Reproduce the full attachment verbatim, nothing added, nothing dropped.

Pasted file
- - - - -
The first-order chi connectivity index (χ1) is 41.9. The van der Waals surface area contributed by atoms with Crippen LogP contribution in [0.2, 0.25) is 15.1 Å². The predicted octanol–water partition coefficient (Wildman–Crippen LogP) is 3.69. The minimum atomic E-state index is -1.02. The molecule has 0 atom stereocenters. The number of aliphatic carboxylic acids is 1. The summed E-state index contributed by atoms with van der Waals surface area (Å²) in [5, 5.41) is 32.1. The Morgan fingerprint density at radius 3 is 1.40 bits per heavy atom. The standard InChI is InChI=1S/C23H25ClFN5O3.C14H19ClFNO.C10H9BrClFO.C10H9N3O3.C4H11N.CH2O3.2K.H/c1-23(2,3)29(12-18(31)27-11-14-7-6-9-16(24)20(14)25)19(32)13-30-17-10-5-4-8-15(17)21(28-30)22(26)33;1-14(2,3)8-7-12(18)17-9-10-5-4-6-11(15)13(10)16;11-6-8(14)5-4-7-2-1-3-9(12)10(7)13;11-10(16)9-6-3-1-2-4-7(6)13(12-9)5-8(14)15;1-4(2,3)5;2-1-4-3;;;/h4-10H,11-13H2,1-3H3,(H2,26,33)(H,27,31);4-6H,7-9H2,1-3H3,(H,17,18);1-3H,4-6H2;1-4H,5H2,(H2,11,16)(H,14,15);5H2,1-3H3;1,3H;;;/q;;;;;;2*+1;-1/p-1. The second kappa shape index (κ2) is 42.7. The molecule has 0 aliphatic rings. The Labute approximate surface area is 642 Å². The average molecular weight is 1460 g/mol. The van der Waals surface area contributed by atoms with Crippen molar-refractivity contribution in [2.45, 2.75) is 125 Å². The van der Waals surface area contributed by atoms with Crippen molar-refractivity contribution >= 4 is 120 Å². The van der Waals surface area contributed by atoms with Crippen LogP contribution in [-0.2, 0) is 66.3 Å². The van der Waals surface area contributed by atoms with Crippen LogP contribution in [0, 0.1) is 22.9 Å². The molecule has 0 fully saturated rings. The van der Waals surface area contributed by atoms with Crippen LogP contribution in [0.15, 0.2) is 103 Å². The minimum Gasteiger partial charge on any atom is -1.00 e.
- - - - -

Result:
The first-order chi connectivity index (χ1) is 41.9. The van der Waals surface area contributed by atoms with Crippen LogP contribution in [0.2, 0.25) is 15.1 Å². The predicted octanol–water partition coefficient (Wildman–Crippen LogP) is 3.69. The minimum atomic E-state index is -1.02. The molecule has 0 atom stereocenters. The number of aliphatic carboxylic acids is 1. The summed E-state index contributed by atoms with van der Waals surface area (Å²) in [5, 5.41) is 32.1. The Morgan fingerprint density at radius 3 is 1.40 bits per heavy atom. The standard InChI is InChI=1S/C23H25ClFN5O3.C14H19ClFNO.C10H9BrClFO.C10H9N3O3.C4H11N.CH2O3.2K.H/c1-23(2,3)29(12-18(31)27-11-14-7-6-9-16(24)20(14)25)19(32)13-30-17-10-5-4-8-15(17)21(28-30)22(26)33;1-14(2,3)8-7-12(18)17-9-10-5-4-6-11(15)13(10)16;11-6-8(14)5-4-7-2-1-3-9(12)10(7)13;11-10(16)9-6-3-1-2-4-7(6)13(12-9)5-8(14)15;1-4(2,3)5;2-1-4-3;;;/h4-10H,11-13H2,1-3H3,(H2,26,33)(H,27,31);4-6H,7-9H2,1-3H3,(H,17,18);1-3H,4-6H2;1-4H,5H2,(H2,11,16)(H,14,15);5H2,1-3H3;1,3H;;;/q;;;;;;2*+1;-1/p-1. The second kappa shape index (κ2) is 42.7. The molecule has 0 aliphatic rings. The Labute approximate surface area is 642 Å². The average molecular weight is 1460 g/mol. The van der Waals surface area contributed by atoms with Crippen molar-refractivity contribution in [2.45, 2.75) is 125 Å². The van der Waals surface area contributed by atoms with Crippen molar-refractivity contribution >= 4 is 120 Å². The van der Waals surface area contributed by atoms with Crippen LogP contribution in [-0.2, 0) is 66.3 Å². The van der Waals surface area contributed by atoms with Crippen LogP contribution in [0, 0.1) is 22.9 Å². The molecule has 0 fully saturated rings. The van der Waals surface area contributed by atoms with Crippen LogP contribution in [0.15, 0.2) is 103 Å². The minimum Gasteiger partial charge on any atom is -1.00 e.